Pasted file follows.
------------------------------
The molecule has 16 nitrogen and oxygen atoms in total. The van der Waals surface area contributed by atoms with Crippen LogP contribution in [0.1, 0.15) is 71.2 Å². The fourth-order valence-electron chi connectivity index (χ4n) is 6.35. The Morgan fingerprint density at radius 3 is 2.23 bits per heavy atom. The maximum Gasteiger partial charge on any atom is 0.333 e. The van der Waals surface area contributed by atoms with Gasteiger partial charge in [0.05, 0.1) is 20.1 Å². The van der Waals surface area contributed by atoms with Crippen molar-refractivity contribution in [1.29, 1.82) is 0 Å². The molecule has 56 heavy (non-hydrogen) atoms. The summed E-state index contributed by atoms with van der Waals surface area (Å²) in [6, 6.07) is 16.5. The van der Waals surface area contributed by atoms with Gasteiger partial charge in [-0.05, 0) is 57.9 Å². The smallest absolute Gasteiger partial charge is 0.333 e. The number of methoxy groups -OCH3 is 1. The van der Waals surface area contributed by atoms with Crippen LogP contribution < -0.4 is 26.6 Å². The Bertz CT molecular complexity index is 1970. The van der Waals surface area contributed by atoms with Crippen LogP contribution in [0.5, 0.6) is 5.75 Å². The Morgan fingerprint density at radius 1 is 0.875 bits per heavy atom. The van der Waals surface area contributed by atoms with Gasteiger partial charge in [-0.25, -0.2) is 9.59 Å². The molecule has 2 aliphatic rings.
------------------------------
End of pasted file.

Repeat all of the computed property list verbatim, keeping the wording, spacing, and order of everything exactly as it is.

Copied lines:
The molecule has 16 nitrogen and oxygen atoms in total. The van der Waals surface area contributed by atoms with Crippen LogP contribution in [0.1, 0.15) is 71.2 Å². The fourth-order valence-electron chi connectivity index (χ4n) is 6.35. The Morgan fingerprint density at radius 3 is 2.23 bits per heavy atom. The maximum Gasteiger partial charge on any atom is 0.333 e. The van der Waals surface area contributed by atoms with Gasteiger partial charge in [0.05, 0.1) is 20.1 Å². The van der Waals surface area contributed by atoms with Crippen molar-refractivity contribution in [1.29, 1.82) is 0 Å². The molecule has 56 heavy (non-hydrogen) atoms. The summed E-state index contributed by atoms with van der Waals surface area (Å²) in [6, 6.07) is 16.5. The van der Waals surface area contributed by atoms with Gasteiger partial charge in [-0.05, 0) is 57.9 Å². The smallest absolute Gasteiger partial charge is 0.333 e. The number of methoxy groups -OCH3 is 1. The van der Waals surface area contributed by atoms with Crippen LogP contribution < -0.4 is 26.6 Å². The Bertz CT molecular complexity index is 1970. The van der Waals surface area contributed by atoms with Crippen LogP contribution in [0.5, 0.6) is 5.75 Å². The Morgan fingerprint density at radius 1 is 0.875 bits per heavy atom. The van der Waals surface area contributed by atoms with Gasteiger partial charge in [-0.25, -0.2) is 9.59 Å². The molecule has 2 aliphatic rings.